I started coughing in the airport.  Just a dry, raspy tickle that wouldn’t go away.  As the week progressed I coughed more and more, until I sounded like a 60-year-old chain smoker drinking gin and prognosticating the world’s downfall.  Not sexy, let me tell you! I brought all the emergency supplies I could when I came- mucinex, Vicks, tylenol, tea. But it clearly wasn’t enough.  By Saturday evening I was feverish and shivering. I spent all day Sunday in bed, drinking tea, eating soup, and coughing.  Eww.

Clearly, I called in sick today.  Fever.  Alternating sweat and chills.  Headache and sore back from coughing.  I gave up.  Pepita tapped on my door around 8:30 to check on me, worried and mother-henish.  She told me to never walk barefoot and stay covered up, and offered to make me breakfast.  Frankly the thought of eggs and beans made me nauseated.  All I have wanted for days is tea.  I thanked her but declined, made myself some tea, and went to the doctor.

Easy. All you have to do to find a farmacia here is pick a direction and walk.  One will appear on a corner within a few blocks.  Every single one of them has a state-funded clinic with a doctor right next door.  No appointment needed, just wait your turn.

The doctor was kind and (thankfully) my Spanish is sufficient to say I have a cough (tos), a fever, and chest congestion.  He listened and tapped and made me say “ahhh”, then wrote a lengthy prescription (I have a respiratory infection).  Antibiotics, cough syrup, cough drops, and a package of needles.  He was patient to explain what each thing was (’cause forget me even reading his handwriting, much less deciphering the unfamiliar Spanish terms) and then sent me to the pharmacy. 156pesos later (about $15) I had a bag full of meds and was standing back at the doctor’s door.  Evidently, antibiotics in Mexico come in injectable form only (either that or he just really wanted to stick me with a needle).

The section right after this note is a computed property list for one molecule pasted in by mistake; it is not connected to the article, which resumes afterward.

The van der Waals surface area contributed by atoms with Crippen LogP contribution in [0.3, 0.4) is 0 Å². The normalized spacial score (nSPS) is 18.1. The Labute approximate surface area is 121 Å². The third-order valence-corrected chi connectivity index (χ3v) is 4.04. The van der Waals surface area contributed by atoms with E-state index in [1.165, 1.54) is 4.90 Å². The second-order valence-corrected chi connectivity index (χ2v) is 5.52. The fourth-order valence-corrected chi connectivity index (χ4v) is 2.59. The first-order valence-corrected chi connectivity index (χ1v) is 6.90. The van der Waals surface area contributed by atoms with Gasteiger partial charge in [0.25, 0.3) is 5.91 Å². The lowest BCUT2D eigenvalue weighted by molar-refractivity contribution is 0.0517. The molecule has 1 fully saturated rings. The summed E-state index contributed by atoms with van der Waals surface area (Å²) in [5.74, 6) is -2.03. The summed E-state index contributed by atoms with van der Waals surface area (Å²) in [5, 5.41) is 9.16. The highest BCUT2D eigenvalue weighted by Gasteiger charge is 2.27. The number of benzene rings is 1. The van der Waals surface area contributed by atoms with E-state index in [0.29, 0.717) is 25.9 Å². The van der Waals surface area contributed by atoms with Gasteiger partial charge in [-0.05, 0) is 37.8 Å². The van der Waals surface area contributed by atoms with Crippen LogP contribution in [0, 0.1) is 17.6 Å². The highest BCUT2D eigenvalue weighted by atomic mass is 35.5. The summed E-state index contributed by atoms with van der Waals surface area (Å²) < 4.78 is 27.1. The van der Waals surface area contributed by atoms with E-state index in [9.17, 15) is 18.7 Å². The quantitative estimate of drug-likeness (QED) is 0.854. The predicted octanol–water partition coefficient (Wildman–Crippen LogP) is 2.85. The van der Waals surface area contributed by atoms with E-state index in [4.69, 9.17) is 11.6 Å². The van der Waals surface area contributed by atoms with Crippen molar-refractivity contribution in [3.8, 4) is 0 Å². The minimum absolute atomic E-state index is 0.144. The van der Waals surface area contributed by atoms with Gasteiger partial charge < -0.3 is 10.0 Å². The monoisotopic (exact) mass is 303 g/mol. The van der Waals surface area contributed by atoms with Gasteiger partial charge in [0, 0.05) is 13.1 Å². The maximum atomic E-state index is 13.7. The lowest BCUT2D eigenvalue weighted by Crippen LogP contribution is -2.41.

As I watched him open the package of antibiotic I realized it had 6 little vials and so I asked, “What do I do with the rest?”

“Regresas aqui por 5 dias,” he said.


I get a shot a day for the rest of the week, at the doctor’s clinic.  Fun!  (not)

I must say, he has the lightest touch ever.  I barely felt the needle and I was on my way back home in less than 2 minutes.  In my room I was greeted by a glass of fresh-squeezed orange juice left for me by Pepita (or, more likely, the girl who cleans the house).  Now I’m going to make soup and go back to bed.  I really do need to be at work tomorrow.

Strange vials of antibiotics, needles, meds, and fresh-squeezed OJ.  I’ll be all better soon!